Ecclesiastes is often understood to be one of the more dour books in the Bible. The preacher (Solomon) seems to be saying that everything in life is pointless and therefore we should approach things in an “ignorance is bliss” sort of way. Otherwise we will just be depressed all the time.
One of the things I love about my church is the corporate emphasis of our liturgy. Week in and week out the congregation stands together to sing, pray, & confess our united faith. One of the perceived downfalls of many “electric” churches is the inability of the congregants to hear one another sing, pray, or confess. Usually the lights are turned down low so it is difficult to see the Body of Christ and the speakers are turned up high so it is near impossible to hear the Body of Christ. This creates an environment where the individual (and their feelings) are held in higher esteem than the objective reality (salvation) that the Body experiences in the worship gathering.
As I slowly work through James K.A. Smith’s work Desiring the Kingdom I notice him coming back to a familiar theme: Literature, poetry, art, etc. can do a better job getting at the heart of certain truths than theology, philosophy, science, etc. Smith doesn’t write this in order to disregard the didactic transfer of knowledge. To the contrary that’s what his entire book is (as he readily admits). Rather, Smith points out the fact that a theological treatise on courage doesn’t go nearly as far getting at what courage actually is than say J.R.R. Tolkien does when he writes about Gandalf standing down a balrog in Moria in The Fellowship of the Ring.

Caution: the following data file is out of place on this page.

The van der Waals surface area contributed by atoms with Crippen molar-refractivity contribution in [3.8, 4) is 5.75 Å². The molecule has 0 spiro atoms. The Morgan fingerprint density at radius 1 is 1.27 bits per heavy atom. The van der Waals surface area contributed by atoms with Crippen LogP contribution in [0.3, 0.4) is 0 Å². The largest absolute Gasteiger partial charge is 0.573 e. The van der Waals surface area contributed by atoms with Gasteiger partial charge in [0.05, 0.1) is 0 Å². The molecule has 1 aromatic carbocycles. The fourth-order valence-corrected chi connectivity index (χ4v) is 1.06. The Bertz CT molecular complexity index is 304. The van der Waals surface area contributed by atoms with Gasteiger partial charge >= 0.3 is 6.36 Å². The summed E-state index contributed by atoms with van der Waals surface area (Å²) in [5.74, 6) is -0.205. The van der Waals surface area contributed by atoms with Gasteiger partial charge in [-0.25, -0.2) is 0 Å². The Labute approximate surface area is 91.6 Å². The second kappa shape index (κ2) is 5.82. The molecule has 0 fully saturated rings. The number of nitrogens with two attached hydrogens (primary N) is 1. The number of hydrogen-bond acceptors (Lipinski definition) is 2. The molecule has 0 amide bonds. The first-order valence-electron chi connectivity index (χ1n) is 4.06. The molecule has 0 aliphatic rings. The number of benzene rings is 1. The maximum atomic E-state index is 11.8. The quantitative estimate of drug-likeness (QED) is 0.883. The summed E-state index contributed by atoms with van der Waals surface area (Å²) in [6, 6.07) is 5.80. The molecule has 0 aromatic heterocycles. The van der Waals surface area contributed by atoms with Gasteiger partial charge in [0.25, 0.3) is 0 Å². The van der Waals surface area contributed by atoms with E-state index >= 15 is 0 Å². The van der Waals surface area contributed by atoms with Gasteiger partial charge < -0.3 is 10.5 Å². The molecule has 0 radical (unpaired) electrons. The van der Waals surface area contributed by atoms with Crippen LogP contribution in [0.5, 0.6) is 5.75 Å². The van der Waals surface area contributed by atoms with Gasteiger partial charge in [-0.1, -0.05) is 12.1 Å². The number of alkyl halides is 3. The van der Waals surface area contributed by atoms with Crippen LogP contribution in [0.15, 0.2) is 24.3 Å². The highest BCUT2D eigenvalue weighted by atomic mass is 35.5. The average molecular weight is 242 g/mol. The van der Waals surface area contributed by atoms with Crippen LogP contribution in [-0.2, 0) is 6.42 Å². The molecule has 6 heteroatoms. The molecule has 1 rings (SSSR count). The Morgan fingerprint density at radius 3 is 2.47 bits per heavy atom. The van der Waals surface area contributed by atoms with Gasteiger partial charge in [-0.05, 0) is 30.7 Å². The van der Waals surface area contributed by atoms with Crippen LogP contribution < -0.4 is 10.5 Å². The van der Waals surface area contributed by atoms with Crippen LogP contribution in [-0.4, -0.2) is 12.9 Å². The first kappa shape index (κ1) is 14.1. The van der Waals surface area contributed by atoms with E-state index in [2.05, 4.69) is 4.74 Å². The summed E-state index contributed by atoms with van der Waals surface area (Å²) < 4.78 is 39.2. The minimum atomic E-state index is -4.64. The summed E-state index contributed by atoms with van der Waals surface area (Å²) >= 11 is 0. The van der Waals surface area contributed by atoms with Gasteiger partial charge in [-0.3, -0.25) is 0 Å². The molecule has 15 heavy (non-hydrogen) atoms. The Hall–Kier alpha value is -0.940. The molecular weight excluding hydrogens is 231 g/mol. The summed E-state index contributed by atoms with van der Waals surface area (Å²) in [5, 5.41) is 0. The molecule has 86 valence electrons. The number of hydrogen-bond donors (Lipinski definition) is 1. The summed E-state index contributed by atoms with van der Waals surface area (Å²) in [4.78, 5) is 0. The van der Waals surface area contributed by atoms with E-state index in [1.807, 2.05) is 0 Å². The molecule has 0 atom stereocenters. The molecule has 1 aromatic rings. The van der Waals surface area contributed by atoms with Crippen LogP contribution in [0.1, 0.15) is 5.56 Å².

A couple of weeks ago I was having a discussion with a friend (you know who you are!) about various “macro” subjects: Bible, culture, politics (and how they all intertwine). As our discussion progressed (and regressed) we came to a point where my friend said “that’s just your opinion.” and then expected that our conversation to be over.
Unfortunately, most of the time people hear or see the word “apocalypse” today they immediately associate it with some sort of catastrophic, end of the world, event that’s portrayed in movies like I Am Legend or the forthcoming Left Behind movie. This is unfortunate considering the menial amount of work required to clarify such confusion. Most of you readers should know that the last book in the Bible is named The Revelation to John (not “Revelations”). The word “revelation” comes from the Greek word that we get “apocalypse” from. Ultimately, the word “apocalypse” means “reveal”, hence the name of the last book of the Bible is The Revelation to John & opens by stating “The Revelation of Jesus Christ, which God gave him to show to his servants the things that must soon take place.” (Rev. 1:1a). Another translation of the first sentence in The Revelation of John goes like this: “Apocalypse of Jesus Christ…” (Wycliffe Bible). The words “reveal/revelation” and “apocalypse” are synonymous. This means that when we are looking at “apocalyptic” literature we aren’t necessarily trying to figure out what it is telling us about the end of the world. Instead we should be asking what it is trying to reveal to us about the world we live in (or more correctly, the world the apostle John lived in).